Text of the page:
I started Monday morning with a rib-sticking breakfast cooked by Wild Bill and his wife, Cathy. Soon after, I was changed and out on the bike with Art and a couple of other Leadville 100 hopefuls. We rode the first 26 miles or so of the race course, which was interesting since I was on my singlespeed, and they were on geared bikes trying to take it easy. I ended up riding up the climbs ahead of them and just waiting at the top.
I’m mad at myself for not bringing a camera. There were some beautiful views out there. I had to chuckle a little bit- Art said that the first climb is the steepest other than the initial section of powerline on the “back” direction of the course. I rode most of it until the pitch near the top. While I was pushing my bike, I watched the grade, which was usually around 17-23%. Compared to what I’ve been “hiking” on the Breck course, this was a kitten.
The next climb was great- it wasn’t very steep, and there was an occasional tailwind that was strong enough to feelÃ‚ like a push up the hill. On the way down “powerline,” I spotted Amanda Carey (who wrote the best race report for Marathon Natz that I’ve seen so far), who was on her way up. I can see how that climb would be painful… it was a little bit more like the Breck climbs as far as length of the insane steep part, and the terrain was a little rocky.
It was a nice ride- we ended up with just over 30 miles and about 3000ft of climbing.
Once I was back, I cleaned up and watched a replay of Sunday’s Tour stage. Too bad about Lance crashing and losing all that time- it’d be more fun to see Alberto beat him fair & square instead. After that, I sat around on the porch talking to the hikers that were staying in the hostel. One girl had been at the Breck hostel the first night I was there, so it was fun to exchange stories about what we’d done since the last time we’d met. She’s on her first thru-hike, and it’s great to hear about her learning experiences along the way.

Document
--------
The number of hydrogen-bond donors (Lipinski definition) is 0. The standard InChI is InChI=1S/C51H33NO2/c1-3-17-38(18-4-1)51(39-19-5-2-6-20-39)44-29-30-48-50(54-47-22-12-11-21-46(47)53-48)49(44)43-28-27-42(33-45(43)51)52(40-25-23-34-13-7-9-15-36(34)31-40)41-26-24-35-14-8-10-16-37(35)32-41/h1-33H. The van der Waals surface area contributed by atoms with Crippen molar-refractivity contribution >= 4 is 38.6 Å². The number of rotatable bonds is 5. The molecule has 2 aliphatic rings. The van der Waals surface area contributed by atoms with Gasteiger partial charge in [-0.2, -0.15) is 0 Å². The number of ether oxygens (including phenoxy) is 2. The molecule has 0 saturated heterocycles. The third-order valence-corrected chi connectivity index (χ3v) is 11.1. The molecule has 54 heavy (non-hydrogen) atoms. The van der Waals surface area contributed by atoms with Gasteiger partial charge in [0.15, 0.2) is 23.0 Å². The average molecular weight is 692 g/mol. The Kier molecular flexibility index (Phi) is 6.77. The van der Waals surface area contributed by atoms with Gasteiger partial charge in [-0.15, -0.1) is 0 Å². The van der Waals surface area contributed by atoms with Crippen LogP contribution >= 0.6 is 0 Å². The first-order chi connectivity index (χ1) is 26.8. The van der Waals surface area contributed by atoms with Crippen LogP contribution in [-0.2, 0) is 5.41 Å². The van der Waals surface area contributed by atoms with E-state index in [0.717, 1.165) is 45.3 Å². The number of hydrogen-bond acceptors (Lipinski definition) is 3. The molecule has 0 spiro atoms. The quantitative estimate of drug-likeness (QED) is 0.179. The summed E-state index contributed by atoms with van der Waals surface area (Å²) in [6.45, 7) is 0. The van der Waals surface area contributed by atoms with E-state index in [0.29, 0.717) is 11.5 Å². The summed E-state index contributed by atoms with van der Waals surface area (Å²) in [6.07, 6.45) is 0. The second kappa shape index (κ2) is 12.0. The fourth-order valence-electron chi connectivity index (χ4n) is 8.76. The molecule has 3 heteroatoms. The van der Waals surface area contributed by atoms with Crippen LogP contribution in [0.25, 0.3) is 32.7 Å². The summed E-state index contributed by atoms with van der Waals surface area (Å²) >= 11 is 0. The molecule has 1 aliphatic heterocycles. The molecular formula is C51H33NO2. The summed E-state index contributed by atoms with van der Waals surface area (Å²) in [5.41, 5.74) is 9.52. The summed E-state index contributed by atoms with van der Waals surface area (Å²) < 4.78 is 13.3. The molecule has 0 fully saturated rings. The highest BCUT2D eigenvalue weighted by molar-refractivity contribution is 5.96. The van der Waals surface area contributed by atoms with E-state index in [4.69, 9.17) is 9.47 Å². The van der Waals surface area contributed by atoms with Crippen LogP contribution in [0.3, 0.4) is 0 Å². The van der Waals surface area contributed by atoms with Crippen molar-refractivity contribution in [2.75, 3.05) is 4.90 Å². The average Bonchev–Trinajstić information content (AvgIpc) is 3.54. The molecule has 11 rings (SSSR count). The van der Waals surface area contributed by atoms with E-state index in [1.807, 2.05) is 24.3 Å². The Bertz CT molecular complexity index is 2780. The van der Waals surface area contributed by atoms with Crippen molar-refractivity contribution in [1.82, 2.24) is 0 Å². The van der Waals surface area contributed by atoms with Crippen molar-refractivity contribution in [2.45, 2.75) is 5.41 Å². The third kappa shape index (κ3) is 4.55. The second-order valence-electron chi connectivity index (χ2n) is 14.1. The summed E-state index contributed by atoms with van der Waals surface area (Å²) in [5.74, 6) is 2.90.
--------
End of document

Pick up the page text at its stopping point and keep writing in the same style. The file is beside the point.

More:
After a while, a few of us decided to go to the local Mexican place for dinner- Keith (given the trail name “Sir Mix-a-Lot” when he hiked a good portion of the AT eating nothing but trail mix) on the left, and John (no trail name) on the right:
Keith is from Pennsylvania. He graduated high school, worked full time for a while to save money, then decided he wanted to hike the Appalachian trail to West Virginia. He got bored, though, and hitched/hopped a bus out West to hike and just explore random places. Pretty awesome for 19 years old.
John is a Colorado Trail thru-hiker. He’s going slowly and enjoying every minute. After his rest days here in Leadville, he’s going to go on an epic hike to summit fourteen 14ers (peaks over 14k feet), and invited me to join him for one. It sounds crazy enough that I just might do it.
The last couple of days, I’ve realized that the best part of this trip isn’t the racing, the scenery, or exploring new places- It’s the people that I’ve met along the way. The scouts in Whiteman Vega, the locals in Breck, Dejay & friends, the hikers, Wild Bill, Art… everyone. We tell our stories, and everyone inspires everyone else in some way. It’s something I didn’t expect to get out of this trip, and it’s beautiful.